Sunday, November 23, 2008

Setting the Bar

For the last seven plus years, democrats have refused to give President Bush credit for any of his work. Keep the nation safe from a follow-up to 9-11? Coincidence. Establish a democracy in the heart of the Middle East, and in so doing place a physical check to the aggression of Iran’s Islamic radicals and take out one of the more disgusting dictators of our time? Blame him for every death as if War is normally fought without cost or pain, and ignore the clear evidence and decisions which authorized the war. Democrats have blamed Bush for things he might have done better, along with things he could never have done better and for which no prior President was blamed, and yet they consistently refuse to grant credit for any of the many accomplishments during Bush’s terms. Democrats have paid no attention to Bush’s unprecedented work in fighting AIDS and Malaria, and in developing African countries’ infrastructure. Most Americans have never heard of PEPFAR, or that two of every three sub-Saharan African countries are governed by democratic elections, an accomplishment considered impossible by most just a few years ago. In addition to a number of clear successes, George W. Bush is also notable for being the first president in more than a decade to attempt to proactively address the Social Security crisis which will begin to hit in less than 3 years from now, and for trying to create a realistic solution to border control (Bush spent more on border security than any prior president) and immigration reform. While reasonable people may and do disagree on whether a specific action should be praised, the deliberate denigration of every action by President Bush is dishonorable, and portends problems for President Obama.

It is no secret that I consider President Bush to be one of our better presidents, easily the best of the last three men to hold that office. So I understand that many who read this article will disagree with my appraisal of W. It is not to establish his reputation that I write today, however – Time will give us the judgment in better context. It is, rather, an admonition to the democrats that they may find their tactics used against one enemy, may as effectively disable their own chosen leader. After the 2002 elections, in particular, the republicans held power to a degree remarkably similar to what the democrats expect to enjoy this coming January. But it will now be their lot to try to defend their claims and keep their promises, some promises being especially hard to make real given the wild and exaggerated standards used in their speeches and campaigning. It’s one thing to note that some voters expected Obama’s administration to pay their mortgage for them and give them money, but quite another to consider how these people will react once they realize they have been lied to by the democrats.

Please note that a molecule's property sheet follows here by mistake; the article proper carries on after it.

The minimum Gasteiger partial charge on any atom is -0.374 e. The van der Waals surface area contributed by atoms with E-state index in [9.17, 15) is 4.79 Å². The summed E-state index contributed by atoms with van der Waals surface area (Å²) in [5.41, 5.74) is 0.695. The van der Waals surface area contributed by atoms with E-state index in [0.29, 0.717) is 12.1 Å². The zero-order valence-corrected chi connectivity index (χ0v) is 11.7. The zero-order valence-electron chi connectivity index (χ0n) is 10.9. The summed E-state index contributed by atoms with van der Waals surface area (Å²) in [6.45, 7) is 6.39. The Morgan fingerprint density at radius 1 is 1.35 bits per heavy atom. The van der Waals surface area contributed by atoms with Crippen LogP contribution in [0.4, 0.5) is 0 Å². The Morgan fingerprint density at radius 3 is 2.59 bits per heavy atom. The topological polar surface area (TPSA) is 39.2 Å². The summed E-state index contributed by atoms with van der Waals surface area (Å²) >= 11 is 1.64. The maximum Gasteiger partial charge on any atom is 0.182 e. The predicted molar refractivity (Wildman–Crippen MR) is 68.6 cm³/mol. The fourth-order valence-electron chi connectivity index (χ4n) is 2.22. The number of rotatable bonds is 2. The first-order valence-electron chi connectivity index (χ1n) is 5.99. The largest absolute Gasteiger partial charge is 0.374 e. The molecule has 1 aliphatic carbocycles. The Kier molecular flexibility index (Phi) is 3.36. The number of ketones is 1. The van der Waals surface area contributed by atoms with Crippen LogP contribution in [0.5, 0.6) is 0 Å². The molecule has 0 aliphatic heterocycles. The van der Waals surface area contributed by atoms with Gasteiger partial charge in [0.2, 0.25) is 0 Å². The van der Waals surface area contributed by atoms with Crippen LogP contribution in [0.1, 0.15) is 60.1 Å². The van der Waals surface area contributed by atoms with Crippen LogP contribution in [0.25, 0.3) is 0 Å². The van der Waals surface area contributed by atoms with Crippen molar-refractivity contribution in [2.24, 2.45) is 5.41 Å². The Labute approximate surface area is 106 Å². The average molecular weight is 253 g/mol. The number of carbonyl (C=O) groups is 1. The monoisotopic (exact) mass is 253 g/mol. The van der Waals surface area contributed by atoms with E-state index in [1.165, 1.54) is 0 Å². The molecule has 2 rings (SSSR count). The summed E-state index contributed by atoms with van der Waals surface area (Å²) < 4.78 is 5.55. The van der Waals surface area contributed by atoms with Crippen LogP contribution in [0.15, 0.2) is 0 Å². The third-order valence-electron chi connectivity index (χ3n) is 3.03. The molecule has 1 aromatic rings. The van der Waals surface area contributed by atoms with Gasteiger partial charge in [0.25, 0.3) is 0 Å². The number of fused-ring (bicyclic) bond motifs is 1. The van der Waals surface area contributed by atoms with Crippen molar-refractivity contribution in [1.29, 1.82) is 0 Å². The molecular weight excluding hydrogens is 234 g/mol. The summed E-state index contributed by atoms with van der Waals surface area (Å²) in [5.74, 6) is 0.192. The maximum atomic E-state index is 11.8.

Barack Obama has backed off a lot of his promises, wiping them from his website and choosing far more restraint in post-election comments than he ever showed during the campaign. It’s increasingly obvious that Obama is dialing back expectations before he takes office, though it is absurd to imagine that the voters will forget everything he promises, just because he cannot possibly do what he said he would do. But they’re trying hard to spin things in the most positive light – the grudging admission that raising taxes on the people who provide jobs and doling out money to people who do not even pay taxes would both be very poor plans, is being touted as ‘leadership’ by his team, in hopes that folks will ignore that the inability to keep these basic promises means either that Obama was so na├»ve that he did not understand how the office works, or that he was so dishonest that he figured no one would hold him accountable for the lies. It’s quite a double-standard: Bush is blamed for ‘lies’ which were never false or else were never intended to be misleading, while Obama is praised for clearly false and misleading statements used to win the election. The bar for expectations and standards in the Obama Administration is being set, and it seems quite a low bar indeed.

4 comments:

Anonymous said...

It is no secret that I consider President Bush to be one of our better presidents, easily the best of the last three men to hold that office.

You're kidding, right? I voted for Bush twice, but even I never thought he was one of our better presidents. I just thought he was the lesser of two evils.